Acid Reflux Disease: What is it and How is it Treated?

By: Florida Medical Clinic | On: January 14, 2016

Most people have experienced the symptoms of acid reflux at some point during their lives, often after a particularly large or rich meal. The sensation of heartburn can be intense, but goes away after a while.

While occasional acid reflux is normal, symptoms occurring twice a week or more may be indicative of acid reflux disease. But what is acid reflux disease and how is it treated?

Acid Reflux Disease: What is it and How is it Treated?

Our stomachs produce a powerful acid to break down foods for digestion. A muscle at the bottom of the esophagus called the lower esophageal sphincter (LES) allows food and liquid into the stomach while keeping acid out of the esophagus.Acid Reflux Disease: What is it and How is it Treated? - Florida Medical Clinic

Acid reflux can happen in people who do not have acid reflux disease. People with acid reflux disease, also known as gastrointestinal reflux disease (GERD), experience symptoms of acid reflux two or more times per week.

GERD occurs when the lower esophageal sphincter does not work as it should; it either relaxes abnormally or is weakened. As a result, stomach acid and bile are able to back up into the esophagus, commonly causing pain and discomfort known as heartburn.

You may have heard the terms heartburn and acid reflux used interchangeably. Heartburn is technically the symptom of GERD. You may feel it as a burning sensation in the middle of your chest.

Symptoms of GERD Include:

  • Heartburn
  • Bloating
  • Persistent dry cough
  • Sensation of a lump in the throat
  • Difficulty swallowing
  • Regurgitation of sour liquid

You may experience one or several of these symptoms.

Risk Factors for GERD

There are a number of risk factors for developing GERD. Fortunately, many of them can be avoided by changing some lifestyle habits.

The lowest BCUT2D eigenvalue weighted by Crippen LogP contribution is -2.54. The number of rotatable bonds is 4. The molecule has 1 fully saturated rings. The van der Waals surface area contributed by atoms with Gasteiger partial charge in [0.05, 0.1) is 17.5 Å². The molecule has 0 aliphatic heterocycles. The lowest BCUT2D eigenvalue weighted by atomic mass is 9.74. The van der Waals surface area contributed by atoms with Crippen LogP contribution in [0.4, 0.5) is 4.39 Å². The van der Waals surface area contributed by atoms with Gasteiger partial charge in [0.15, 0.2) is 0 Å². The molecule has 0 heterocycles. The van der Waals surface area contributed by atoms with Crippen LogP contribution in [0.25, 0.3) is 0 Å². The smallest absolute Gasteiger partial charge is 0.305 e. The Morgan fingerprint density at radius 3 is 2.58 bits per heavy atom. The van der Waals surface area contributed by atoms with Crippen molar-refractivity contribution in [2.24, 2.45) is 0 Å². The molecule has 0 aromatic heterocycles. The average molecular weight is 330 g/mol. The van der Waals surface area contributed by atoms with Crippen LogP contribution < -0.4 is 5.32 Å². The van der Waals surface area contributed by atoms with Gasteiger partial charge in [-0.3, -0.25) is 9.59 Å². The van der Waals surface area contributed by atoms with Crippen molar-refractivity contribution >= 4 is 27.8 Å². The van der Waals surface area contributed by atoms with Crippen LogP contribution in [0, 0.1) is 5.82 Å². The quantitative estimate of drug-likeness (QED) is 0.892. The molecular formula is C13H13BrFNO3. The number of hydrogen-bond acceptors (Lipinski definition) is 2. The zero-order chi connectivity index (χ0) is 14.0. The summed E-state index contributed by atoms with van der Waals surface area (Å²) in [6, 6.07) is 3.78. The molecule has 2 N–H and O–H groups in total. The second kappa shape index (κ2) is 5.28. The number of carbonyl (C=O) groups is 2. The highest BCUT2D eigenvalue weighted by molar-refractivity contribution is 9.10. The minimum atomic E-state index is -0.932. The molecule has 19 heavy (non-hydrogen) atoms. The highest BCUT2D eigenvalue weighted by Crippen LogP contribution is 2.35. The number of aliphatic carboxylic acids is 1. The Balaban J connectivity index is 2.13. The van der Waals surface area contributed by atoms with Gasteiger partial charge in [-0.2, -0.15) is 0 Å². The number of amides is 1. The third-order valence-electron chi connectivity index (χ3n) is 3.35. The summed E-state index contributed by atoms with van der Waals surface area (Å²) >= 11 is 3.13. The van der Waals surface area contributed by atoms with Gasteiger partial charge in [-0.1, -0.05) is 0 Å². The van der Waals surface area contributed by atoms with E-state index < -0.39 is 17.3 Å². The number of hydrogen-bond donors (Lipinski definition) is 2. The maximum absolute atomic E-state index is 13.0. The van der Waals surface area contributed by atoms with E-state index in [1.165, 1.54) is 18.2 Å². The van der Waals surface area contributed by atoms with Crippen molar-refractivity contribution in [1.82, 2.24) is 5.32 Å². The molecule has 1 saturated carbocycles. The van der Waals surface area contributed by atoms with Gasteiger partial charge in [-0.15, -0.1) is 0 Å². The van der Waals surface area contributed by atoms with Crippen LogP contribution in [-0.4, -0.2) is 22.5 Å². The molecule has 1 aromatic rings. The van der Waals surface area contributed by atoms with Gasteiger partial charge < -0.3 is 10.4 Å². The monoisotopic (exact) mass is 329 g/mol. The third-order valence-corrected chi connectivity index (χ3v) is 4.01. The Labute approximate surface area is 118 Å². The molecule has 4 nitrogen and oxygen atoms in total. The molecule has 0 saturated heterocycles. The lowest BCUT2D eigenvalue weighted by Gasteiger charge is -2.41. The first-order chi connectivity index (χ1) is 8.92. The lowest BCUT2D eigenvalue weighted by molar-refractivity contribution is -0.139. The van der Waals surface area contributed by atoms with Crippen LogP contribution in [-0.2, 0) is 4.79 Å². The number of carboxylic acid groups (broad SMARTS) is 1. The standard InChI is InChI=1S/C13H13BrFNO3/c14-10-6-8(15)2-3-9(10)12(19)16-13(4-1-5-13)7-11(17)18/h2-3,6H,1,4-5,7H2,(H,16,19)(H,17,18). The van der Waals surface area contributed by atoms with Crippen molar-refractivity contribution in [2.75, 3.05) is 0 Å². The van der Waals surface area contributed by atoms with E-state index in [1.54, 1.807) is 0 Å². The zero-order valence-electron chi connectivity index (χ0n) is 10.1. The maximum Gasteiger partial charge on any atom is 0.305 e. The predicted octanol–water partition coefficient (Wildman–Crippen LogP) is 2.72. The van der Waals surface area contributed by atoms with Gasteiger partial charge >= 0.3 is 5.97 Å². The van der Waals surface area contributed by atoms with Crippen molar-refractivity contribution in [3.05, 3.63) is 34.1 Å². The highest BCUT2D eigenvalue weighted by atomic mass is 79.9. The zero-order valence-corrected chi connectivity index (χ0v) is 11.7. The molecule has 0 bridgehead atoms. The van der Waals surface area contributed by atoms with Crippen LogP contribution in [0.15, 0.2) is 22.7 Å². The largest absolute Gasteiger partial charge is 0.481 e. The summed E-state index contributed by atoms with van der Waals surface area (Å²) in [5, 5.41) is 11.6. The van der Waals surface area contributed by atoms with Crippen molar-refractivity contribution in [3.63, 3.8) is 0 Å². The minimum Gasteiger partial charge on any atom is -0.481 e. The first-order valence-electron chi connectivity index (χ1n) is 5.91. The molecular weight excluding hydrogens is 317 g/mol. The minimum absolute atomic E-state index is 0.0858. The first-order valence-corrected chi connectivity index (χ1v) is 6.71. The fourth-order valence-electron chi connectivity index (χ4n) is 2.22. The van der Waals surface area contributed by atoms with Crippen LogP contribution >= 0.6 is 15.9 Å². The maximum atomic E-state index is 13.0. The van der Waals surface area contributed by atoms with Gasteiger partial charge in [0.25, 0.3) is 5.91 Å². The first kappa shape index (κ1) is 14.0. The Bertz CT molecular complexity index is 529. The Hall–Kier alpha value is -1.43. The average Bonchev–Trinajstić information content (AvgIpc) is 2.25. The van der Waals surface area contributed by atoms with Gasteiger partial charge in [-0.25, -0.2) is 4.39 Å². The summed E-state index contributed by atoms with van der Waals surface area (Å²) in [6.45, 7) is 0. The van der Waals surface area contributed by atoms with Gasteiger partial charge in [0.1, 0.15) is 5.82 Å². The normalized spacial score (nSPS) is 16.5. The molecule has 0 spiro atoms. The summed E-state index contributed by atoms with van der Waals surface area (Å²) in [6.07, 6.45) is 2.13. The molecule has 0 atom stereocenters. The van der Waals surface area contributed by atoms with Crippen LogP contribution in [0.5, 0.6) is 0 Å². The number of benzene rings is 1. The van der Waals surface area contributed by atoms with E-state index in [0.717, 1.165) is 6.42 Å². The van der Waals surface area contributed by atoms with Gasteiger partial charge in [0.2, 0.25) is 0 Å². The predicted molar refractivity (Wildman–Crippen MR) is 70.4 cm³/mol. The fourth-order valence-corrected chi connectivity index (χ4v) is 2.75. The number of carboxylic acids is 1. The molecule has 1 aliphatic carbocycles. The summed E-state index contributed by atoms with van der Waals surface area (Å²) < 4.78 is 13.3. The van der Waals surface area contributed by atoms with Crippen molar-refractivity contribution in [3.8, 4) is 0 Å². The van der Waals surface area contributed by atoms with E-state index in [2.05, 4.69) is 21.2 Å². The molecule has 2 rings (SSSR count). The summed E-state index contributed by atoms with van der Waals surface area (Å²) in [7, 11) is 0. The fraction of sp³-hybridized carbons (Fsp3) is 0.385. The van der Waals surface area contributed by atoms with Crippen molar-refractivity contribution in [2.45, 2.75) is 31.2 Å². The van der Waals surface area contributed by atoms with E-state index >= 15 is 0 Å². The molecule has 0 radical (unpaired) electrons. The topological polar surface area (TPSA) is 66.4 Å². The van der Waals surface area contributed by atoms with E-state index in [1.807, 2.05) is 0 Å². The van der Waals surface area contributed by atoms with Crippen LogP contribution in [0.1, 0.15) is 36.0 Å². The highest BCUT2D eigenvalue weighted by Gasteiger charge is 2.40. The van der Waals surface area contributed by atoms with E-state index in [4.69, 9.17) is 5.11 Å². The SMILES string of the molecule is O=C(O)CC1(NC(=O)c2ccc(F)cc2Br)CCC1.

• Obesity
  • Eating large meals
  • Eating fatty foods
  • Lying down shortly after meals
  • Smoking
  • Alcohol consumption
  • Excess caffeine consumption
  • Pregnancy
  • Having a hiatus hernia
  • Delayed stomach emptying
  • Diabetes
  • Use of certain medications, including non-steroidal anti-inflammatory drugs (NSAIDs), corticosteroids, and certain antidepressants
  • Stress

In many cases, you can improve and control your symptoms by being proactive. Learn what foods trigger GERD symptoms and change your diet. Reduce the amount of alcohol and caffeine you consume, and quit smoking if you are a smoker. Losing excess pounds and maintaining a healthy weight may also help improve symptoms.

If you’ve tried everything and no self-care option seems to help reduce your symptoms, then it may be time to see your doctor.

Complications from Acid Reflux

The acid our stomachs produce is powerful, and repeated exposure can cause permanent damage to the esophagus. Left untreated, acid reflux may lead to complications.

  • Esophagitis (inflammation of esophagus)
  • Bleeding
  • Barrett’s esophagus
  • Esophageal narrowing/stricture
  • Ulcers

If you think you may have acid reflux disease, it’s important to make an appointment with your doctor to prevent long-term damage.

Treatments for Acid Reflux Disease

It’s normal for everyone to experience acid reflux at some point during their lives. However, you may Acid Reflux Disease: What is it and How is it Treated? - Florida Medical Clinicwant to consider seeking medical attention if you experience symptoms of acid reflux twice or more per week.

Treatments For Acid Reflux Include:

  • Medication (prescription and over-the-counter)
  • Surgery
  • Diet and avoiding acidic trigger foods
  • Giving up smoking
  • Drinking less alcohol
  • Reducing caffeine consumption
  • Raising the head of your bed so that you lay at an angle, which may help reduce acid and bile backflow overnight

Finding the right combination of treatments for you may take some trial and error. Don’t be discouraged if one experiment doesn’t work! Be patient and keep trying, and you’ll find the right fit to control your symptoms.

Heartburn or Heart Attack?

Both heartburn and heart attack cause pain in the center of the chest, sometimes making it difficult to differentiate between the two.

If you are experiencing intense chest pain coupled with other symptoms, such as arm or jaw pain or shortness of breath, then seek medical attention immediately.

Florida Medical Clinic

The symptoms of GERD can make enjoying a meal difficult, and it can also make a day at work or school feel incredibly long. But you don’t have to suffer!

The Florida Medical Clinic Gastroenterology Department is here to help you feel relief. Our team is well-experienced with diagnosing and treating GERD and more.

Make an appointment today. Together, we’ll help you control and improve your symptoms of acid reflux disease.